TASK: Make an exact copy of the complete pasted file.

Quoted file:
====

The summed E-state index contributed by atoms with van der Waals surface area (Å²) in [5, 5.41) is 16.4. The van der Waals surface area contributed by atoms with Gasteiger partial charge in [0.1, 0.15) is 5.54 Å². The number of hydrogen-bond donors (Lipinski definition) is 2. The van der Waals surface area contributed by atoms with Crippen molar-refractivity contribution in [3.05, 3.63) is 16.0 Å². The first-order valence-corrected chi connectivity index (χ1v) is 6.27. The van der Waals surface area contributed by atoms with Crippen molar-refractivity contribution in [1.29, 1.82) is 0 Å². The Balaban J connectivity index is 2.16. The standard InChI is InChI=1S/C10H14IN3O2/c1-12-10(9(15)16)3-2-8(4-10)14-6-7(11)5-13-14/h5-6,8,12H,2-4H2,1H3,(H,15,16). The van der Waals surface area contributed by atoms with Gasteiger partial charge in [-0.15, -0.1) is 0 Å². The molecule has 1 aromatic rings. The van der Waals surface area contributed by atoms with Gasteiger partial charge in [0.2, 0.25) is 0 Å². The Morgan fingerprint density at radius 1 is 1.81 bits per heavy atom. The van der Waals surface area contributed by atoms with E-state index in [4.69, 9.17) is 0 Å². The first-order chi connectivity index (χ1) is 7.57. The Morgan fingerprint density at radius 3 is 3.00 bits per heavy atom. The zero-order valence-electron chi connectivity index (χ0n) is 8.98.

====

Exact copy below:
The summed E-state index contributed by atoms with van der Waals surface area (Å²) in [5, 5.41) is 16.4. The van der Waals surface area contributed by atoms with Gasteiger partial charge in [0.1, 0.15) is 5.54 Å². The number of hydrogen-bond donors (Lipinski definition) is 2. The van der Waals surface area contributed by atoms with Crippen molar-refractivity contribution in [3.05, 3.63) is 16.0 Å². The first-order valence-corrected chi connectivity index (χ1v) is 6.27. The van der Waals surface area contributed by atoms with Crippen molar-refractivity contribution in [1.29, 1.82) is 0 Å². The Balaban J connectivity index is 2.16. The standard InChI is InChI=1S/C10H14IN3O2/c1-12-10(9(15)16)3-2-8(4-10)14-6-7(11)5-13-14/h5-6,8,12H,2-4H2,1H3,(H,15,16). The van der Waals surface area contributed by atoms with Gasteiger partial charge in [-0.15, -0.1) is 0 Å². The molecule has 1 aromatic rings. The van der Waals surface area contributed by atoms with Gasteiger partial charge in [0.2, 0.25) is 0 Å². The Morgan fingerprint density at radius 1 is 1.81 bits per heavy atom. The van der Waals surface area contributed by atoms with E-state index in [4.69, 9.17) is 0 Å². The first-order chi connectivity index (χ1) is 7.57. The Morgan fingerprint density at radius 3 is 3.00 bits per heavy atom. The zero-order valence-electron chi connectivity index (χ0n) is 8.98.